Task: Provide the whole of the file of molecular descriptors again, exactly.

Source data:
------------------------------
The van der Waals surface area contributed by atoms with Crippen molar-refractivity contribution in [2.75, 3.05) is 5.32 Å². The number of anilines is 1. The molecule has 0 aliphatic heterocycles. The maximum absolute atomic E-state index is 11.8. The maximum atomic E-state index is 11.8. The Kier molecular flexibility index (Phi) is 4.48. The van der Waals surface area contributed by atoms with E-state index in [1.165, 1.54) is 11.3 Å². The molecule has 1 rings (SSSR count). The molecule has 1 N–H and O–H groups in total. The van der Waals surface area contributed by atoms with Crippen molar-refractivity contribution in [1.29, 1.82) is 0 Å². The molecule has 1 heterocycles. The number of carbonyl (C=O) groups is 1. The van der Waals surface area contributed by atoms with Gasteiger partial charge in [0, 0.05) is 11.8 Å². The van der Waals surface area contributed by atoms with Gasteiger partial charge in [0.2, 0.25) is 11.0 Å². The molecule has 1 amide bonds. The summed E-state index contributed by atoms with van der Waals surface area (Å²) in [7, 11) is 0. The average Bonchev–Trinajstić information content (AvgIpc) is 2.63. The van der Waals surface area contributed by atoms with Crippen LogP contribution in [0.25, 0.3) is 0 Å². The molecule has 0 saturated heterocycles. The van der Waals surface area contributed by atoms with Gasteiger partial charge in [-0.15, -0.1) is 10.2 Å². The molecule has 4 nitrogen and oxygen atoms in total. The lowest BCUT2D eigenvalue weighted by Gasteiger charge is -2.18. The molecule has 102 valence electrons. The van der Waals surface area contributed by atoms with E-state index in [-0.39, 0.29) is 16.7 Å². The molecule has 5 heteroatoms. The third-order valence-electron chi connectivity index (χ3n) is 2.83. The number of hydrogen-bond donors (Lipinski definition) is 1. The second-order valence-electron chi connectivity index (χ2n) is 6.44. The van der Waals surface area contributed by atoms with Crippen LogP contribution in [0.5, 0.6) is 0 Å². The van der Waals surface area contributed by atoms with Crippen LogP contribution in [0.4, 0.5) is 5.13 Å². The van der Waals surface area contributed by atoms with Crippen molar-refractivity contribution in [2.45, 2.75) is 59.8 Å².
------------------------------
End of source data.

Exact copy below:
The van der Waals surface area contributed by atoms with Crippen molar-refractivity contribution in [2.75, 3.05) is 5.32 Å². The number of anilines is 1. The molecule has 0 aliphatic heterocycles. The maximum absolute atomic E-state index is 11.8. The maximum atomic E-state index is 11.8. The Kier molecular flexibility index (Phi) is 4.48. The van der Waals surface area contributed by atoms with E-state index in [1.165, 1.54) is 11.3 Å². The molecule has 1 rings (SSSR count). The molecule has 1 N–H and O–H groups in total. The van der Waals surface area contributed by atoms with Crippen molar-refractivity contribution in [1.29, 1.82) is 0 Å². The molecule has 1 heterocycles. The number of carbonyl (C=O) groups is 1. The van der Waals surface area contributed by atoms with Gasteiger partial charge in [0, 0.05) is 11.8 Å². The van der Waals surface area contributed by atoms with Gasteiger partial charge in [0.2, 0.25) is 11.0 Å². The molecule has 1 amide bonds. The summed E-state index contributed by atoms with van der Waals surface area (Å²) in [7, 11) is 0. The average Bonchev–Trinajstić information content (AvgIpc) is 2.63. The van der Waals surface area contributed by atoms with Crippen LogP contribution in [0.25, 0.3) is 0 Å². The molecule has 0 saturated heterocycles. The van der Waals surface area contributed by atoms with Gasteiger partial charge in [-0.15, -0.1) is 10.2 Å². The molecule has 4 nitrogen and oxygen atoms in total. The lowest BCUT2D eigenvalue weighted by Gasteiger charge is -2.18. The molecule has 102 valence electrons. The van der Waals surface area contributed by atoms with E-state index in [-0.39, 0.29) is 16.7 Å². The molecule has 5 heteroatoms. The third-order valence-electron chi connectivity index (χ3n) is 2.83. The number of hydrogen-bond donors (Lipinski definition) is 1. The second-order valence-electron chi connectivity index (χ2n) is 6.44. The van der Waals surface area contributed by atoms with Crippen LogP contribution in [0.5, 0.6) is 0 Å². The van der Waals surface area contributed by atoms with Crippen LogP contribution in [0.4, 0.5) is 5.13 Å². The van der Waals surface area contributed by atoms with Crippen molar-refractivity contribution in [2.45, 2.75) is 59.8 Å².